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MARTHA MINOW

High stakes for legal issues

NOW WE KNOW whom President Bush wants to take Justice Sandra Day O'Connor's seat on the United States Supreme Court. We also know the legal and social issues in the balance. But we don't know, yet, whether the Senate can cut through partisan politics to make its ''advice and consent" a constructive process for us all.

The legal and social stakes are signaled by a number of recent 5-4 court decisions. George W. Bush owes his presidency to one of those. So does the current green light for case-by-case race-based affirmative action by state universities and the limited degree of reproductive freedom against the tides of legislative restrictions.

The court has moved rapidly but by a slender majority to permit government supports for religious institutions -- school vouchers, computer subsidies, and scholarships -- while reducing required accommodations for free exercise of religion. The next justice will have the chance to determine whether prayers can be conducted in state-supported schools.

The next justice will decide whether the court continues its push-- in the name of states' rights-- to curtail the power of Congress to protect the civil rights of women, workers, persons with disabilities, and members of racial and religious minorities.

And the new justice will also wield crucial authority over whether states can authorize marriage for gays and lesbians or enable physicians to assist dying patients in ending their lives.

Current politics often makes it hard to see these issues because of distorted and politicized slogans -- and because legal doctrine is more than a little confusing. For some time now, Republican and right-wing leaders have attacked the courts as ''activist" when they protect individual rights but not when they cut back on those rights or enlarge their own authority while shrinking congressional power.

This is misleading. The court is no more ''activist" when it protects women, members of religious minorities, or gays and lesbians than when it forbids Congress from doing so. And this court's supposed respect for states' rights disappears when a state democratically approves medical uses of marijuana or physician-assisted suicide.

The terms ''activist" and ''conservative" do not help. The meanings of both words depend on baselines that have been muddied or moved. ''Conservative" means to conserve, to keep -- but some of those called ''conservative" want to overturn decisions and norms that have been in place for half a century.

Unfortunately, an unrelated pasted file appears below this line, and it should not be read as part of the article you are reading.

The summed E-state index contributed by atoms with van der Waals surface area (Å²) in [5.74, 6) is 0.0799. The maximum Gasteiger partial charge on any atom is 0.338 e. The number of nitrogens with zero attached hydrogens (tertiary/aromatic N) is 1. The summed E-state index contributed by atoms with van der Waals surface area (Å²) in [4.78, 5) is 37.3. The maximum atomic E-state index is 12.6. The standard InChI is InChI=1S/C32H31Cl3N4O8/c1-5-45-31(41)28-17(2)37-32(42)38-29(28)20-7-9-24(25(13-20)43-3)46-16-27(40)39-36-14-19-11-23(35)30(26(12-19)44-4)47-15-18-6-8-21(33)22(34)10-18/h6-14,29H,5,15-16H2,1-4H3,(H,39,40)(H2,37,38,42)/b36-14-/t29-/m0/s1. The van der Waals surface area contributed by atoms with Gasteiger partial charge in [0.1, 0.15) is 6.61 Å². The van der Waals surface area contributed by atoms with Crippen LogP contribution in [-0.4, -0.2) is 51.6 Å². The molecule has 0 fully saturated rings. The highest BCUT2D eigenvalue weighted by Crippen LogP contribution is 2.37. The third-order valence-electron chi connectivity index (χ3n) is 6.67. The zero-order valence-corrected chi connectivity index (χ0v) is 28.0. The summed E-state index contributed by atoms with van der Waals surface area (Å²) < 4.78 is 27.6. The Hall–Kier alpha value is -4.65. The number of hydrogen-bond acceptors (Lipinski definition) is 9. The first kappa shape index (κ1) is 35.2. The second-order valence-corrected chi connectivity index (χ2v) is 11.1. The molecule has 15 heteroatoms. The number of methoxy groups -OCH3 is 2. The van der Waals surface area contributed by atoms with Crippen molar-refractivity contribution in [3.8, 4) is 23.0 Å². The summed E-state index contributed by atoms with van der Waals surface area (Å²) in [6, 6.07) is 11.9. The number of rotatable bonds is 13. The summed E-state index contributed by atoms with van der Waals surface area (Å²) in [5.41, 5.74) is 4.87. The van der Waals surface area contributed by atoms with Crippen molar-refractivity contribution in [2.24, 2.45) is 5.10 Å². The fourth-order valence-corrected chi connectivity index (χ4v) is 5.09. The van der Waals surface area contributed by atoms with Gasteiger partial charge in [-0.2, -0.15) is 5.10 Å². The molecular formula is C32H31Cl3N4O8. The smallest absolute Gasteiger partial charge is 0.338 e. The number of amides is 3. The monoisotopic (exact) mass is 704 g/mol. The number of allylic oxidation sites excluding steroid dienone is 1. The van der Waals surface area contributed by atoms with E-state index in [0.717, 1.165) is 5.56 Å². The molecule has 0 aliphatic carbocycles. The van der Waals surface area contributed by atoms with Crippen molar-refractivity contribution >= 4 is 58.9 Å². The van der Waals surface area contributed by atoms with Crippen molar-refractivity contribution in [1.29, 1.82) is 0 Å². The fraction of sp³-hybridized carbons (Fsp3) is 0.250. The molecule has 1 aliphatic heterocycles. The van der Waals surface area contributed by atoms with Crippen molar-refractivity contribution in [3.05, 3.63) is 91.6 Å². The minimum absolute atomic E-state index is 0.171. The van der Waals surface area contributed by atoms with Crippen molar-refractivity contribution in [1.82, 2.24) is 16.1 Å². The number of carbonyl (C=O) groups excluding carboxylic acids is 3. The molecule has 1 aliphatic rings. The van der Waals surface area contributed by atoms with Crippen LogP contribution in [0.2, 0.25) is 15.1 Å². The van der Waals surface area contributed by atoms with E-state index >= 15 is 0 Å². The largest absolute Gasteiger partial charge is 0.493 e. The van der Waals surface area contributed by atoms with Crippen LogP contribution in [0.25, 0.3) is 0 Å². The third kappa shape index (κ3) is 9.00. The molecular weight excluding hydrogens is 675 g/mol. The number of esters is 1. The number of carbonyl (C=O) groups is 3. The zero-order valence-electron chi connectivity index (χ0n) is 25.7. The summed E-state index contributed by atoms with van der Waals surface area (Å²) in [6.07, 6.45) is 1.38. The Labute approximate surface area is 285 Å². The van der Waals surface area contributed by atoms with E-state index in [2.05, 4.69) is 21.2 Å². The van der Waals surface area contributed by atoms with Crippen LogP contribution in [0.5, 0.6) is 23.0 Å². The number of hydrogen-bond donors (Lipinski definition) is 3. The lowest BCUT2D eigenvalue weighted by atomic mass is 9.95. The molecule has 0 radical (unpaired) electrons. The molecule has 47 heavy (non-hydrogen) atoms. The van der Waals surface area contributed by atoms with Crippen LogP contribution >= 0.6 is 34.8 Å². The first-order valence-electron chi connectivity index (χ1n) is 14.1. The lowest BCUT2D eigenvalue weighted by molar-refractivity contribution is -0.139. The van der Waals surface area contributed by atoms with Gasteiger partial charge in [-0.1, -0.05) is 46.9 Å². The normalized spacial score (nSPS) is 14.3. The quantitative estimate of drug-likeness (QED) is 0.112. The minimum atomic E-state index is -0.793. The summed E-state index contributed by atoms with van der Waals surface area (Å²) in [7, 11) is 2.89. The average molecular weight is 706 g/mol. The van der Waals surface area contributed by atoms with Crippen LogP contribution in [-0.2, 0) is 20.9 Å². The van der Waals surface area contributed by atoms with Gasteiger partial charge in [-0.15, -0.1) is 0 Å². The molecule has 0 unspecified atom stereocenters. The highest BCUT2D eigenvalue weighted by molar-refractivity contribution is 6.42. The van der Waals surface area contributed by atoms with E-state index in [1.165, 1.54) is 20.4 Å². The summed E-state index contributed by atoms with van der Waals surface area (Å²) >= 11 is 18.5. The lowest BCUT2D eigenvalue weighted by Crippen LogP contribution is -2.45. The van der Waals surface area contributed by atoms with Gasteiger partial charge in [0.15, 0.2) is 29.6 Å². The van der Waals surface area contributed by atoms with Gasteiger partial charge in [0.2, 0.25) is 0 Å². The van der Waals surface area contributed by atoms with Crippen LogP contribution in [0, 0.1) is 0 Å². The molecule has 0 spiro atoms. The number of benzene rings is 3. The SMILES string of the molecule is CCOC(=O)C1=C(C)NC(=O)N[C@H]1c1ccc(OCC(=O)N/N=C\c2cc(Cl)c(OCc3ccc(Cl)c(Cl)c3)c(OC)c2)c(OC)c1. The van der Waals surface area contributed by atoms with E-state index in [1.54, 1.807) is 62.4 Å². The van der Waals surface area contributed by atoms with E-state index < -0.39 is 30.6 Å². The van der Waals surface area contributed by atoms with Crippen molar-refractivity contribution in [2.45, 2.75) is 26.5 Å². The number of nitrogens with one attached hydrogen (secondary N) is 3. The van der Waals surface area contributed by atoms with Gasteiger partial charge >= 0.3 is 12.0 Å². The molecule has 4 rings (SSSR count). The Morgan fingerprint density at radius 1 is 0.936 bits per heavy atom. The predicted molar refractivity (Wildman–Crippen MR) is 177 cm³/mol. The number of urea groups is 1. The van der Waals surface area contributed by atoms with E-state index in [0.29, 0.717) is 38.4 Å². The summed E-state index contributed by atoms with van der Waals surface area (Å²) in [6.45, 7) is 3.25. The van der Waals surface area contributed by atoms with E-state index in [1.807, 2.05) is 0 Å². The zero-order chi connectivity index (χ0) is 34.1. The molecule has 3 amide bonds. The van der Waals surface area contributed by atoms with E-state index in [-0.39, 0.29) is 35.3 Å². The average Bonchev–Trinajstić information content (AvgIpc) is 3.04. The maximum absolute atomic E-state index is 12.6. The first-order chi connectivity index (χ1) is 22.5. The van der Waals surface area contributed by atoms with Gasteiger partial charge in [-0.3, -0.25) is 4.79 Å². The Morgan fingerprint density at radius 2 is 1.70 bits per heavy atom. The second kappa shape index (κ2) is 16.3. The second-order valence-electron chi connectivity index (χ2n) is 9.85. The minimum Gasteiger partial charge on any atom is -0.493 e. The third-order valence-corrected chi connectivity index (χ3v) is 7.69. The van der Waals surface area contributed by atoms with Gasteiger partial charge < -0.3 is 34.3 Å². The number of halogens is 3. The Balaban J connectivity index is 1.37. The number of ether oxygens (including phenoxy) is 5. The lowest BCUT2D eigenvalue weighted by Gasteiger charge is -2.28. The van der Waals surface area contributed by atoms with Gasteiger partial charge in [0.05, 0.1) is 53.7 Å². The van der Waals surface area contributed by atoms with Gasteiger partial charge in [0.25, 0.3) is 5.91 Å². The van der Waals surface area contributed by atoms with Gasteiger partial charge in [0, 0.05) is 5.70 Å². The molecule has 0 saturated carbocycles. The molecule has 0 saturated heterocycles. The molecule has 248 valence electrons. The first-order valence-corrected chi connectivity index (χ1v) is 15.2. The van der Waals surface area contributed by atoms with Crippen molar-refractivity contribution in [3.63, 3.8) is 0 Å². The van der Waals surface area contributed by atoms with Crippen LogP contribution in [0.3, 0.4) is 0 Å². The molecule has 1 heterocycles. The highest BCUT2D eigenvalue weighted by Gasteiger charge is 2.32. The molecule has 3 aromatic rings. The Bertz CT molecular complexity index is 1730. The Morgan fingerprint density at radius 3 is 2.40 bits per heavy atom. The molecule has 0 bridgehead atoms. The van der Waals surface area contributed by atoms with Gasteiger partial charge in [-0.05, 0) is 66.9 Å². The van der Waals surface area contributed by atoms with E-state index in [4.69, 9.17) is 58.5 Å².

Although the controverted cases from recent years and even for next year are already known, a life tenured post for a 50-year-old nominee like John G. Roberts Jr. will take us into the uncharted territory of the next 30 or 40 years. The court will no doubt face new and vexing questions about ownership and privacy posed by new technologies, about security and liberty posed by new kinds of threats, about who is a parent and who controls each person's genetic legacies, and about the place of international law in United States adjudications.

Precisely because we know that we cannot know all that lies ahead, it would be a mistake for the confirmation process to focus on Judge Roberts's precise views on abortion, the state and religion, and antidiscrimination. The Senate should inquire not as much into how Roberts will vote on these and other issues but instead about how he would approach questions where there simply is no clear answer. Will he say, when there is no clear answer: Leave the issue to the legislature -- and thus to the majorities (or special interests) that can work that branch of government? Will he, given the chance, prevent Congress from acting to enforce equality guarantees beyond what the justices themselves have specified? Will he call for deference to states over matters that states simply cannot manage alone, like the place of international law, environmental protection, or the regulation of drugs?

Will this be the kind of person who will honor our deepest commitments: to a democracy, which mainly means majorities, but also to a vision of individual dignity that no majority or bureaucracy can extinguish?

The Senate has the chance to frame a national conversation about the court and our future. For its own legitimacy in uncertain straits, the court should avoid radical swings. The Senate, on our behalf, should make sure that this is a judge who will bring practical wisdom, respect for other branches and the people, and, above all, humility. For only with humility can the people on the court honestly grapple with what will come before them.

Martha Minow, a professor at Harvard Law School, was a law clerk along with John G. Roberts Jr. at the Supreme Court during its October 1981 term.

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